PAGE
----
Leeks

It is believed that leeks have been a part of Egyptian and Mesopotamian diets since 2nd millennium BCE. Ancient Romans and Greeks found that leeks had a beneficial effect on the throat. The leek is also one of the national emblems of Wales.

The leek is part of the allium family and closely related to the onion and garlic. Ramps, or wild leeks, are much smaller and have a pungent and more intense flavor. Though cultivated leeks are available year-round, they are at their prime September through April.

How Leeks are Good for Your Body

Research says that we should include allium vegetables in our diet daily due to the combination of flavenoids and sulfur containing nutrients. The combination of vitamin C, vitamin B6, folate, iron and manganese in leeks helps the body properly metabolize sugars. Leeks also are a great source of folate and fiber and leeks are a good source of calcium. Included in the awesome nutritional benefits of leeks is that they have antiseptic qualities to help fight the body against infections. Leeks are also known to lower cholesterol and prevent or fight against cancers.

How to Select Leeks to Eat

The key is to remember that the younger the leek the more delicate the flavor. Therefore, you want to try to select leeks that are 1/2 inch in diameter. Most are actually larger at 1 1/2 to 2 inches, therefore try to pick the smallest of the selection. Also look for cylindrical bottoms because when leeks began to round into a bulb shape that means they are more mature. In addition make sure the tops are tight and a are a nice vibrant green. Pass over any leeks that are wilting.

How to Store Leeks

Leeks should not be trimmed or washed before storing. They should be stored in the refrigerator in a loosely wrapped plastic bag. This helps them retain moisture and also helps prevent the sulfurous odor from traveling throughout your refrigerator. Leeks can be stored from 5 days to 2 weeks depending on their freshness. Though leeks can be frozen it is not advisable since they can lose their texture and flavor.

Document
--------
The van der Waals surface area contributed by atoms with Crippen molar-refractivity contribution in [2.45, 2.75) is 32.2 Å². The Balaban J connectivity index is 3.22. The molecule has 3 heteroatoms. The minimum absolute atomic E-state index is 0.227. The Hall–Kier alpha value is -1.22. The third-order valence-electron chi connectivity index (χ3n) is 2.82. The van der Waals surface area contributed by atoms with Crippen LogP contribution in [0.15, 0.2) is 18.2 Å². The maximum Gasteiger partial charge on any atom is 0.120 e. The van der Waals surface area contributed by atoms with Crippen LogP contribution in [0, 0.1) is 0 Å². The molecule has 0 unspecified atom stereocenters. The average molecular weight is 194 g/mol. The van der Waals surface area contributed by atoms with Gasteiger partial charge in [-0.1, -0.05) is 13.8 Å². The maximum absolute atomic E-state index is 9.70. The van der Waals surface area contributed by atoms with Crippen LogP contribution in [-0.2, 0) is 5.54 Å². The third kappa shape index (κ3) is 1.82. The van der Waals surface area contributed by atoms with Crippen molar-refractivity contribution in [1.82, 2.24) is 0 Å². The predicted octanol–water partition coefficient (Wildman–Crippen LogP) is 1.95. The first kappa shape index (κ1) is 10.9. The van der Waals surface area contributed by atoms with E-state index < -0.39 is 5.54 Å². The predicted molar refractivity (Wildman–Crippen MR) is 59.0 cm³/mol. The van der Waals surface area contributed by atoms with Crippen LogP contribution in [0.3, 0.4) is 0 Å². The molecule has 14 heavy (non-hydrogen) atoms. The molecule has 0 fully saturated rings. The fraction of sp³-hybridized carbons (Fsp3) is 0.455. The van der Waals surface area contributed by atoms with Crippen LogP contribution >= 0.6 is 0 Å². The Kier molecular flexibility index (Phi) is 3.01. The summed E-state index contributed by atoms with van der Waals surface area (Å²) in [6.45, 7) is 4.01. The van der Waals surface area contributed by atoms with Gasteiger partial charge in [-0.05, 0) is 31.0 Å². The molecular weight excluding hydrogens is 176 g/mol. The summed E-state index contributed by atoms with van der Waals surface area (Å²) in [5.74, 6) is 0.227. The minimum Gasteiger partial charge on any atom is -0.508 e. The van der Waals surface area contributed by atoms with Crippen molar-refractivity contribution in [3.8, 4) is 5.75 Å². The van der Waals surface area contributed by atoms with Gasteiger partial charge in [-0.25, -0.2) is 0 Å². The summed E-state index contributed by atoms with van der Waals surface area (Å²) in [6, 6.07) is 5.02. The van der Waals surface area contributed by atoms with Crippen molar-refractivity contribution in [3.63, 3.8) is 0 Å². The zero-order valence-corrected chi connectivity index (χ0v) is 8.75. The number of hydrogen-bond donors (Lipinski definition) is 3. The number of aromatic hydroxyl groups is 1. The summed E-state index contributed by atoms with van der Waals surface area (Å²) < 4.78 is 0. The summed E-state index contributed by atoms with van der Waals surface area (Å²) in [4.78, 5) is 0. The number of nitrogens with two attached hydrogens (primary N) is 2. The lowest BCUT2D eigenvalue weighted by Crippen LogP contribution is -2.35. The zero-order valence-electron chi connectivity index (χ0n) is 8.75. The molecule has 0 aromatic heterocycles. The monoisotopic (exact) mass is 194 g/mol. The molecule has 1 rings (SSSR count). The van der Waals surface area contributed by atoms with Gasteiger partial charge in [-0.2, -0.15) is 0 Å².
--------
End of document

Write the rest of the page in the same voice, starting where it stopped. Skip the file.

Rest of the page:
How to Eat Leeks

Make sure that you wash your leeks well since they have dirt hiding in the layers. The easiest way to do this is to slice them in half lengthwise and rinse them under running water.  While most recipes only call for the white parts, the entire leek is good to eat. They can be thinly sliced and sautéed in olive oil and a splash of lemon. Leeks have a mild and sweet onion taste and bring a nice flavor to your recipes. A common way to eat leeks is in a soup such as potato leek soup.

Recipe Inspirations:

As of this winter, I am now fond of leeks and plan to grow some in my garden. I like them lightly sautéed since that helps keep the flavor. They are also awesome paired with greens and lemon. Here are a few recipes I found on the web for additional inspiration:

- Though Potato Leek Soup was already mentioned, I like the way Rachel over at Inside the Kaganoff Kitchen served up her “lovely leeks”. It reminded me of an asparagus watercress soup shots I fell in love with at Ubuntu.

- I found a leek pilaf recipe on Laurie Catantino’s older blog.

- Cooking Books has an awesome looking recipe for Pomegranate Braised Leeks with Pomegranate Syrup. Looks delish!

- Heidi at 101 Cookbooks has a recipe for Black-eyed Peas & Leeks which seems to be a popular pairing.

- Finally the Lemony Leek Pesto Penne from Kathy at Healthy Happy Life is vibrantly green and could not be passed up.

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